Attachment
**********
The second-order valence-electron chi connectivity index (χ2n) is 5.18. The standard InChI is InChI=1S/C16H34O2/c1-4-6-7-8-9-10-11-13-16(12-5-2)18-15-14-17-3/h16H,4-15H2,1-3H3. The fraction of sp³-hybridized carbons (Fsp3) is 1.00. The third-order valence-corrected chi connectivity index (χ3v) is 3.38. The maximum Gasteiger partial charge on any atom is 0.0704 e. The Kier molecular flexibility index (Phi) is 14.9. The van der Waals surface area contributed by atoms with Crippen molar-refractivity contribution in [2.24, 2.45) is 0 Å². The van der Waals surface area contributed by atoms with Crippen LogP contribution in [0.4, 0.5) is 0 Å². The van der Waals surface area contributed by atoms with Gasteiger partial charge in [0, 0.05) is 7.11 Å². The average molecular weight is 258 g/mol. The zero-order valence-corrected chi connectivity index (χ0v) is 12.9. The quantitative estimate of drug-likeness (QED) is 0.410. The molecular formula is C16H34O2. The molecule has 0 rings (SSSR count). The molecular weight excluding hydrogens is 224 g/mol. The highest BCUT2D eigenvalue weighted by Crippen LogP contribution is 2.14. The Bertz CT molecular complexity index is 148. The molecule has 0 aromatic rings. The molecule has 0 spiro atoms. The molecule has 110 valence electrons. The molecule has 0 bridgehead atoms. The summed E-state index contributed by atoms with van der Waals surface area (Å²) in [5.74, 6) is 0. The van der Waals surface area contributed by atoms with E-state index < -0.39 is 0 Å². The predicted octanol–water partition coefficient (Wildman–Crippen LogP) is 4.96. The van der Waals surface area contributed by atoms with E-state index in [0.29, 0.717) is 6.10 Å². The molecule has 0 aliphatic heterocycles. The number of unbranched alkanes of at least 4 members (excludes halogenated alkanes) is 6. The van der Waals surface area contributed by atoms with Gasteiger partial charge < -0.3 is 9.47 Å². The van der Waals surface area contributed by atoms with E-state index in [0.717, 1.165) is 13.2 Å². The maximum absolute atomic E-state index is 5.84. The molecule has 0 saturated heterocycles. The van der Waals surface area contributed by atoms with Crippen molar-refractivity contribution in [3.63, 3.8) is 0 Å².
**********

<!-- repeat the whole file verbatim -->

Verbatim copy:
The second-order valence-electron chi connectivity index (χ2n) is 5.18. The standard InChI is InChI=1S/C16H34O2/c1-4-6-7-8-9-10-11-13-16(12-5-2)18-15-14-17-3/h16H,4-15H2,1-3H3. The fraction of sp³-hybridized carbons (Fsp3) is 1.00. The third-order valence-corrected chi connectivity index (χ3v) is 3.38. The maximum Gasteiger partial charge on any atom is 0.0704 e. The Kier molecular flexibility index (Phi) is 14.9. The van der Waals surface area contributed by atoms with Crippen molar-refractivity contribution in [2.24, 2.45) is 0 Å². The van der Waals surface area contributed by atoms with Crippen LogP contribution in [0.4, 0.5) is 0 Å². The van der Waals surface area contributed by atoms with Gasteiger partial charge in [0, 0.05) is 7.11 Å². The average molecular weight is 258 g/mol. The zero-order valence-corrected chi connectivity index (χ0v) is 12.9. The quantitative estimate of drug-likeness (QED) is 0.410. The molecular formula is C16H34O2. The molecule has 0 rings (SSSR count). The molecular weight excluding hydrogens is 224 g/mol. The highest BCUT2D eigenvalue weighted by Crippen LogP contribution is 2.14. The Bertz CT molecular complexity index is 148. The molecule has 0 aromatic rings. The molecule has 0 spiro atoms. The molecule has 110 valence electrons. The molecule has 0 bridgehead atoms. The summed E-state index contributed by atoms with van der Waals surface area (Å²) in [5.74, 6) is 0. The van der Waals surface area contributed by atoms with E-state index < -0.39 is 0 Å². The predicted octanol–water partition coefficient (Wildman–Crippen LogP) is 4.96. The van der Waals surface area contributed by atoms with E-state index in [0.29, 0.717) is 6.10 Å². The molecule has 0 aliphatic heterocycles. The number of unbranched alkanes of at least 4 members (excludes halogenated alkanes) is 6. The van der Waals surface area contributed by atoms with Gasteiger partial charge < -0.3 is 9.47 Å². The van der Waals surface area contributed by atoms with E-state index in [0.717, 1.165) is 13.2 Å². The maximum absolute atomic E-state index is 5.84. The molecule has 0 saturated heterocycles. The van der Waals surface area contributed by atoms with Crippen molar-refractivity contribution in [3.63, 3.8) is 0 Å².